Its not that I want my children to be computer-illiterate, quite the opposite.  We encourage the children to learn touch typing, email family members, and use complicated digital devices like GoogleTV and Kindles.  They manage just fine.  But releasing them out into the big bad internet world where I can't "overhear" their conversations.

I don't just worry about the affect social media will have on them now, but in the future.  Potential employers have implemented policies on Googling candidates as part of the interview process.  Any information they put on the internet will represent them and follow them, the internet has a long and unforgiving memory.  I don't want their poorly thought out escapades of the teen years to come back and haunt them as they apply for college or their first job.

Its hard to believe that my children already have a Facebook presence, despite the fact that they don't have an account or even access to Facebook.  I have told anecdotes about Student of the Month, shared pictures of being dressed up for holidays.  In addition other family members and friends post stories of my children and pictures.  We are flying by the seat of our pants in this new age and a new protocol needs to be created for sharing images and stories of ones children.   When is it okay to post pictures of a play date with a friend?  Do I need to ask the friend's mother first?  Do we ask the child?  This is a whole new territory and simply uploading pictures and stories isn't a one time event, the internet remembers.  What kind of affect will this have on the child's future?

Perhaps I need to take down my blog when the children reach the teenage years, maybe before.  I don't think I want potential babysitters stumbling upon stories of childish antics.  Keeping my blog active to connect with far away friends and family is necessary, but so is respecting my child's internet privacy.  Finding the middle ground is quite the challenge.


I hate fundraisers.  I said it.  I don't feel badly at all.  I acknowledge the need for fundraising.  I contribute in fundraisers and I know that fundraising efforts done (by our school specifically) have improved my children's education.  I am grateful for the opportunities it provides and I look forward to more.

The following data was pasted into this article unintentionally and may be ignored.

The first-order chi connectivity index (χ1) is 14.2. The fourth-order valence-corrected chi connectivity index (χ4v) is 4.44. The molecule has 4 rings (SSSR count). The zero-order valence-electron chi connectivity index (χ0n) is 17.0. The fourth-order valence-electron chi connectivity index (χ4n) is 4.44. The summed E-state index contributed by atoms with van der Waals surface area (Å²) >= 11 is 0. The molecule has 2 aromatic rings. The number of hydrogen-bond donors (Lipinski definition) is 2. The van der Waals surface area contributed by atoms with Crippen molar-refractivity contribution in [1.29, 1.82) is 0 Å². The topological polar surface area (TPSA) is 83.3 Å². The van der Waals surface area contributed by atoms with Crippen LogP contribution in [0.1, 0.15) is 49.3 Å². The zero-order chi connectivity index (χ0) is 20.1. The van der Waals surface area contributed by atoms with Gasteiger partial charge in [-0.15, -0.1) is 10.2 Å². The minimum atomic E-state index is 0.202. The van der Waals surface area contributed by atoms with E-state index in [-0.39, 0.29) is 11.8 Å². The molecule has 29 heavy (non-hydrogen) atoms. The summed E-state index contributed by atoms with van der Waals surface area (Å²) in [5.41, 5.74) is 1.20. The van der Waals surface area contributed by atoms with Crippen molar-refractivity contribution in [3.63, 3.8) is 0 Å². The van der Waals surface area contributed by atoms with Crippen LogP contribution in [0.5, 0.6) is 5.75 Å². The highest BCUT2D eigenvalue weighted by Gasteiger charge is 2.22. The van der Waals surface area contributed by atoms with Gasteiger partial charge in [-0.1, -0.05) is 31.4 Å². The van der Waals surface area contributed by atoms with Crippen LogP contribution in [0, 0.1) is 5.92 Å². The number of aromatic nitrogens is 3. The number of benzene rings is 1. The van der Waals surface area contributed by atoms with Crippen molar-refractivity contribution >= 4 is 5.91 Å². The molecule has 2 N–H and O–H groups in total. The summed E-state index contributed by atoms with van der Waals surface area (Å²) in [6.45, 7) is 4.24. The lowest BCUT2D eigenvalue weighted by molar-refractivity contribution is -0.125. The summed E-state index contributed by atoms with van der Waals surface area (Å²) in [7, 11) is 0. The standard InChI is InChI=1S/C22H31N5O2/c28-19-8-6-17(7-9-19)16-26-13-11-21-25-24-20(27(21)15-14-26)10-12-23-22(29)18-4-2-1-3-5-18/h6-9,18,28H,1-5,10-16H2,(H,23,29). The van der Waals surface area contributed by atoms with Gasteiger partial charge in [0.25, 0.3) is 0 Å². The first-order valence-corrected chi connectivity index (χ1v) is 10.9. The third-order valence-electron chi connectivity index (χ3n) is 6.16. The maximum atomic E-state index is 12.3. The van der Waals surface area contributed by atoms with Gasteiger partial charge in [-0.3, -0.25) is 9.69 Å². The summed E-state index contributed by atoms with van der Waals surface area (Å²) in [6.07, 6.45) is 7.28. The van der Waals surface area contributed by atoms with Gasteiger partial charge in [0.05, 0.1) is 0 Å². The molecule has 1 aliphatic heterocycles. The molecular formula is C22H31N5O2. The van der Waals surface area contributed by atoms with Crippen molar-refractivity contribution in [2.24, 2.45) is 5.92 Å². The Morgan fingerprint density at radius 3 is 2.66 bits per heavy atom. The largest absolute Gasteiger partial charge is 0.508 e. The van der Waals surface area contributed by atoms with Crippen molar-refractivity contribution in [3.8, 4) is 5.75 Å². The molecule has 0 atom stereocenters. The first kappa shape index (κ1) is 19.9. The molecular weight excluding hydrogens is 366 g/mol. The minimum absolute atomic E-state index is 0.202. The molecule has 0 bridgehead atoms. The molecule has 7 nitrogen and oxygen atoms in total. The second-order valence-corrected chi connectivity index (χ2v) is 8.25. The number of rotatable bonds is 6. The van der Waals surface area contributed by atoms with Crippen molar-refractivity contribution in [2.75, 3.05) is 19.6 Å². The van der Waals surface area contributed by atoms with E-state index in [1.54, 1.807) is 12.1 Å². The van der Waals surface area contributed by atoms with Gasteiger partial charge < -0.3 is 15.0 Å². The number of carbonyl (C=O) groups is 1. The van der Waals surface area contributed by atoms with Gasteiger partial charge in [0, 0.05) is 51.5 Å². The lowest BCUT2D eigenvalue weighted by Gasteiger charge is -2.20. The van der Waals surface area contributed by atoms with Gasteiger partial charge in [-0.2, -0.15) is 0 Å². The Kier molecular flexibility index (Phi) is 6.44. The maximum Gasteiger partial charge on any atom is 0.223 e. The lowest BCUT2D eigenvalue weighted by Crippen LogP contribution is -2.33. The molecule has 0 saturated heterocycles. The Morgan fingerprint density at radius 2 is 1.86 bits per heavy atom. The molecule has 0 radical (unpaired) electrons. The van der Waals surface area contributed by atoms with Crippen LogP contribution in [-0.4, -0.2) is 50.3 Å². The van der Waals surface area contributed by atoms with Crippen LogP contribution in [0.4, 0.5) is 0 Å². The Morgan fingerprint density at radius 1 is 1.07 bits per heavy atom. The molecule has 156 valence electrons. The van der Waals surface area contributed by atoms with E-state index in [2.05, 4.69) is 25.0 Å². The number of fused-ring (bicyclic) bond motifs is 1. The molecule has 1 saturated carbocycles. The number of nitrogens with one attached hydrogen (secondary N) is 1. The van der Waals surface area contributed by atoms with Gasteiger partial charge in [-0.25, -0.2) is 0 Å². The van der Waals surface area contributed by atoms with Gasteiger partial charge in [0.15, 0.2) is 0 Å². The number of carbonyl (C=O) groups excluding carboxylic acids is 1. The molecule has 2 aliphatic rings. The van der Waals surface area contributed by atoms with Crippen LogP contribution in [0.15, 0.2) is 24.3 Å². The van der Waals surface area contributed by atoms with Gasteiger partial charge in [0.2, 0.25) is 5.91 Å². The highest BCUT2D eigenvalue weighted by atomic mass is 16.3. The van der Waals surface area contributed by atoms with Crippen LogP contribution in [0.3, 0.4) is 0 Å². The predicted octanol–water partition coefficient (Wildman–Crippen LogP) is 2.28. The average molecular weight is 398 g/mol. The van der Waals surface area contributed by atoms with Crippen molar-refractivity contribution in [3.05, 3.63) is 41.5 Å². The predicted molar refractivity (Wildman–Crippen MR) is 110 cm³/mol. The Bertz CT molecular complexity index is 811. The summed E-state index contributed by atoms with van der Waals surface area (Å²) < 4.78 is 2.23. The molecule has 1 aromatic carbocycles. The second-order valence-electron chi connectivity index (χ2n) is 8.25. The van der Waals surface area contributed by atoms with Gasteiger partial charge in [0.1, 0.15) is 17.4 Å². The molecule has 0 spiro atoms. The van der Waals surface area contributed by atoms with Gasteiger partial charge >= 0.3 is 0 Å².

But we are doing it wrong.  We as a society are doing it wrong.  Fundraising is less about raising money and more about the event.  We are having walks and runs in the name of awareness and cure.  We get totes, t-shirts and keychains to tell the world "I made a difference".  But the reality is only a portion of the profit goes to the charity in question; much more of the money is spent on paying a corporation to organize the walk, pay for the t-shirts and materials.

As a Girl Scout mom I have discovered the same thing when selling Girl Scout Cookies.  A very small portion actually goes back to my daughter's troop.  I wonder why we are spending so many hours selling cookies to get back less than $1 per box sold.

I personally have opted to donate directly to the school.  I no longer participate in Dine Out nights where just 20% of my total bill goes to the school.  Instead I donate at the beginning of the school year when I know the school will keep 100% of the money.

The most recent incarnation of these fundraisers are carnivals.  Not only are they outrageously expensive, but they are simply unattainable to our family.  The price is $20 for an unlimited wrist band per person.  I have 4 children that will want to play games, plus food.  We will top out at $100 for 3 hours of fun.  That's quite a chunk of change.  I know that $100 of that money will not be kept for the organization, because I know how many trinkets and lollipops we end up with at the end of the day.  I wonder what the actual profit is?

I would really like for organizations to just ask for money; no more trinkets, incentives, or selling.  Think of how much more money the organization would retain and how much less I would have to spend.  

Monday, April 2, 2012

Watch Out

I have gotten back on the exercise bandwagon recently and Mindy has been kind enough to work out with me, kind of like a personal trainer.  She really pushes me.  Recently, after a particularly rough work out, I was complaining in the car, "Ugh, Mindy really kicked my ass.".

Alexander piped up from the back seat.  "I hate Mindy".  I was quite surprised as they are very close friends of ours and we spend quite a bit of time with their family.  I asked him why.  "Because she kicked your ass, Mommy"

You better watch out, Mindy.  Apparently I have back-up!